Whether you're training for a race or are finally at the start line, when you've got a long run ahead of you, you need a strategy to tackle it. Take your pick from these three ways to make every long run a success.
- Take it slow: Go on — enjoy your run. Taking it slow is a smart strategy even if you are training for a marathon, since long runs, no matter what the pace, prepare your body for the feeling of running for so many hours while increasing your stamina. "The purpose of the long run is obviously to run long! Don't try to race yourself and attempt to figure out what you can possibly run for the race distance," says running coach Ben Hwa. "Build endurance and learn what running (or being on your feet for that matter) for the duration feels like." If you're trying to improve your time, you can focus on your pace during shorter tempo and sprinting runs, he says.
- Do a negative split: The last thing you want to do is hit the wall when you're in the middle of your run, so doing a negative split is a smart way to conserve energy while still running for time. Negative splits also help your body warm up safely and help you recover after your run quicker. To do negative splits, run at a slower pace during the first half of your run, and then pick up speed for the latter half. Read more reasons to do negative splits and strategies to do them here.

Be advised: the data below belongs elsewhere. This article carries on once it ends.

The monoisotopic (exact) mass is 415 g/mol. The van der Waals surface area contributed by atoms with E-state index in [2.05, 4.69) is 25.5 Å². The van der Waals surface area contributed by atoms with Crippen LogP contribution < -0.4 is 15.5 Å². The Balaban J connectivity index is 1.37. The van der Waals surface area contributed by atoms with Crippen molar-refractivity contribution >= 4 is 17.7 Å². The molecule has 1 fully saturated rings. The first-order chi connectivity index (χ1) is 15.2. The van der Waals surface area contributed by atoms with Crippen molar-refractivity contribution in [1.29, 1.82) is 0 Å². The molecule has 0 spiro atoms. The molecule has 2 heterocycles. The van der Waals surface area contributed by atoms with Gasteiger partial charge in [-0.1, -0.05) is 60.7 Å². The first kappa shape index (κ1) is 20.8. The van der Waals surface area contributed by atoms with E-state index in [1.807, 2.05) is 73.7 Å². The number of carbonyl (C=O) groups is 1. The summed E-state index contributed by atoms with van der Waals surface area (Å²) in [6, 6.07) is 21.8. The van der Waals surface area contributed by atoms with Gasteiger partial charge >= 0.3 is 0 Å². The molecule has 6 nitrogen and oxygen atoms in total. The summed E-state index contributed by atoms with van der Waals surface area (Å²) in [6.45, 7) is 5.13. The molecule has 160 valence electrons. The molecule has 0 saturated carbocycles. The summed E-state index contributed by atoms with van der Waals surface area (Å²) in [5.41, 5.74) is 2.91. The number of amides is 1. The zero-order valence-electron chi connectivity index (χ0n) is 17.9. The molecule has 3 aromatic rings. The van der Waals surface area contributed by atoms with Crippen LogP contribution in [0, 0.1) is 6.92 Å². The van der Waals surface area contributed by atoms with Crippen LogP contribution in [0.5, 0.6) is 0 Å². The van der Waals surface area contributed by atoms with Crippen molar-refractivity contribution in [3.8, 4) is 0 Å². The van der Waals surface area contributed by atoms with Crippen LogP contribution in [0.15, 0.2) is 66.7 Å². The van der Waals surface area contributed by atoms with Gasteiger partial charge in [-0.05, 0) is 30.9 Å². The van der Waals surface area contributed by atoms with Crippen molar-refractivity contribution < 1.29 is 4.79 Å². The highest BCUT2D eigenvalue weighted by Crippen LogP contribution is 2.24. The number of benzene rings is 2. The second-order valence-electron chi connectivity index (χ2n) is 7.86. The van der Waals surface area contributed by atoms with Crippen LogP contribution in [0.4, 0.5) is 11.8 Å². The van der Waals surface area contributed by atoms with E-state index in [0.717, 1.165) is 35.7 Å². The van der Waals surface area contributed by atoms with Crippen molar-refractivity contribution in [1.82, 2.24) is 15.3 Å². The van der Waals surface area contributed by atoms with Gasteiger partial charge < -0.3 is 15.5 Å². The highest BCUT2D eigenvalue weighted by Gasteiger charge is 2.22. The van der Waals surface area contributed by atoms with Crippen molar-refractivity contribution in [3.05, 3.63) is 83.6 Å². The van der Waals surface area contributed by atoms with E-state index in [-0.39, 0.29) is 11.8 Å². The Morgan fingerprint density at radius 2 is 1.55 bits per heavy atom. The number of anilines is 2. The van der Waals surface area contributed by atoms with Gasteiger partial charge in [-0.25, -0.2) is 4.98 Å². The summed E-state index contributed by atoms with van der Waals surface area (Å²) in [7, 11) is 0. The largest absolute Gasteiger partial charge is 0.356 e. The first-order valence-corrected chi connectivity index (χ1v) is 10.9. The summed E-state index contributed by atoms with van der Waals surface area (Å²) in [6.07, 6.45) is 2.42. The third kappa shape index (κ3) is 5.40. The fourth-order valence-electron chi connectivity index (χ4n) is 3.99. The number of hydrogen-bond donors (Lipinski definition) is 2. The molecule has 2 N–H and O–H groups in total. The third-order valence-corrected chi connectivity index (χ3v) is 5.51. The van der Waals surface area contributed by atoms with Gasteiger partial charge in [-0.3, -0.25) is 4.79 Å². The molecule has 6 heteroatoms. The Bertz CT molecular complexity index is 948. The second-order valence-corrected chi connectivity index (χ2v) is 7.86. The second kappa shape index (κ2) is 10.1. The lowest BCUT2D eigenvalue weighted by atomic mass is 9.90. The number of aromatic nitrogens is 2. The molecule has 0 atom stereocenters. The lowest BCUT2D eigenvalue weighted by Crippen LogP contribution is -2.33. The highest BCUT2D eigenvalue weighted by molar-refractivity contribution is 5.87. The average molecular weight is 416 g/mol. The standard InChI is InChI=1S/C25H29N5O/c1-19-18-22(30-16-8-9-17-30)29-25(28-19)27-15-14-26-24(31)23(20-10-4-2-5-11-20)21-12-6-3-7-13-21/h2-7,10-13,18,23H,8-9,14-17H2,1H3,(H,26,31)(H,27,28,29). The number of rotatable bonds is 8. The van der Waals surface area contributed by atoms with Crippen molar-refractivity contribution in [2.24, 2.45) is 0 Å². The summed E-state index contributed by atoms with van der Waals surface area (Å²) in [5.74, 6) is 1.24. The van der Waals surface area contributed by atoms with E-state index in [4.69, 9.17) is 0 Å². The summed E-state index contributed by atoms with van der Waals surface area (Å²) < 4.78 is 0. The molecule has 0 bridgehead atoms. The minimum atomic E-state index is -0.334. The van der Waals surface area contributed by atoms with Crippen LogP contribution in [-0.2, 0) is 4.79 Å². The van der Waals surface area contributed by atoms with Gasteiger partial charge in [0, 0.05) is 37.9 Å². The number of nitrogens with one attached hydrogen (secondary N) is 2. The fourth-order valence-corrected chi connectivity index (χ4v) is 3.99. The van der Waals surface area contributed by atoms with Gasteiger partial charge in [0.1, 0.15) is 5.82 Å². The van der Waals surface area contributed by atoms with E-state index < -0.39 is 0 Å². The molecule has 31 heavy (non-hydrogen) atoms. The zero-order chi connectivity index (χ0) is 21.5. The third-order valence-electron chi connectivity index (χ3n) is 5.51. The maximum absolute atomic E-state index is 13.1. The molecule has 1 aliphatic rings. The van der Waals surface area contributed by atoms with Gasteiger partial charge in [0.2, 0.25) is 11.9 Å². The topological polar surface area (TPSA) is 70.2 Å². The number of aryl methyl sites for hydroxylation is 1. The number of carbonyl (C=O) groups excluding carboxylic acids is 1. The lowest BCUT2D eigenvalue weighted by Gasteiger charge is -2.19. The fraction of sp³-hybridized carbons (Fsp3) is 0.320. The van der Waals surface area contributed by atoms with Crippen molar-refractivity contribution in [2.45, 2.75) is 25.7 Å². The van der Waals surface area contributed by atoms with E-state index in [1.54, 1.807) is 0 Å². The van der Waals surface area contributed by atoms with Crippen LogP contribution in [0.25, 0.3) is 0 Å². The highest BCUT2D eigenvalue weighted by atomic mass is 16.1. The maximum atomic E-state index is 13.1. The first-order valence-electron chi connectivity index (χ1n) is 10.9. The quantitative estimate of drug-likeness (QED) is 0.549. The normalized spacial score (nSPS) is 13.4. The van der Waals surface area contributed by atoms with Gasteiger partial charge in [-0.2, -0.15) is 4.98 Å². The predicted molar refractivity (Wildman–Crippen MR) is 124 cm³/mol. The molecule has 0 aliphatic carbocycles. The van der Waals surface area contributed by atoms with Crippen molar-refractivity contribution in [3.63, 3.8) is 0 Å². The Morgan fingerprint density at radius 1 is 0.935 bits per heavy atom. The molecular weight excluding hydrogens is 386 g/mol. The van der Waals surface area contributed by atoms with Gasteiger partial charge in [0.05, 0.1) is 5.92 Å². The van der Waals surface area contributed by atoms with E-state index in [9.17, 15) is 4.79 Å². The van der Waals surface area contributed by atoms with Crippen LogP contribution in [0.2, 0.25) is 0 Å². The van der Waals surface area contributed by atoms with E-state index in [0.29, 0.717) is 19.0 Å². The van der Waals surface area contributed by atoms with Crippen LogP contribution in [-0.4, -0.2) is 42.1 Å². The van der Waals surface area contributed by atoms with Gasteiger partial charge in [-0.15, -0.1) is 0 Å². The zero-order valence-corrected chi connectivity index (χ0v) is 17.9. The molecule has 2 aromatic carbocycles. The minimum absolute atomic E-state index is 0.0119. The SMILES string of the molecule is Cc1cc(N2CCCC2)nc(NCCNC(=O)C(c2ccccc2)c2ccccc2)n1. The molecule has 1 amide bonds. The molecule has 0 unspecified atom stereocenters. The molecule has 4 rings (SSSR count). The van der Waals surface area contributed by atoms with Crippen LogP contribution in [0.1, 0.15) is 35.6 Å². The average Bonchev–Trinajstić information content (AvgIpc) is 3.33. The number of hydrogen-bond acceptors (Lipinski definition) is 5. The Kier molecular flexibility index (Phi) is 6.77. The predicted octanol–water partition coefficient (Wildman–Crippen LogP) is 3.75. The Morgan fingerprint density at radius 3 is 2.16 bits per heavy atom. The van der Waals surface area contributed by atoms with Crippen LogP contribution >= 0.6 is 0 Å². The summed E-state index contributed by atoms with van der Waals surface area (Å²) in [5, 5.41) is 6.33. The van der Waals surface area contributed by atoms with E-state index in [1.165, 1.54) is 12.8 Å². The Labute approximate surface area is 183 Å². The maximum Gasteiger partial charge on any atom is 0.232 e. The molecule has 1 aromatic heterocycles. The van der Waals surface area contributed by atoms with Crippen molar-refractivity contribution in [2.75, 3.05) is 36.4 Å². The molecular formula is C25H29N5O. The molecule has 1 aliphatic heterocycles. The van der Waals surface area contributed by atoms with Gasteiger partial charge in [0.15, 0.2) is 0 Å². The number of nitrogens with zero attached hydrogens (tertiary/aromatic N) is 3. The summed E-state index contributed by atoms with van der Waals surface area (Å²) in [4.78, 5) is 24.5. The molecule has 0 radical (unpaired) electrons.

- Walk-run-walk: Called the Galloway method after Olympian Jeff Galloway, who popularized it, mixing running intervals with walking breaks can actually help you have a faster time overall, because incorporating walking breaks into your long run helps you prevent leg fatigue by distributing effort across all muscles. Walk breaks can also help you recover from your long run faster, which is especially important if you need to fit in several runs a week. Many people plan for a simple ratio during their runs, like running for four minutes and walking for one; learn more walk-run techniques here.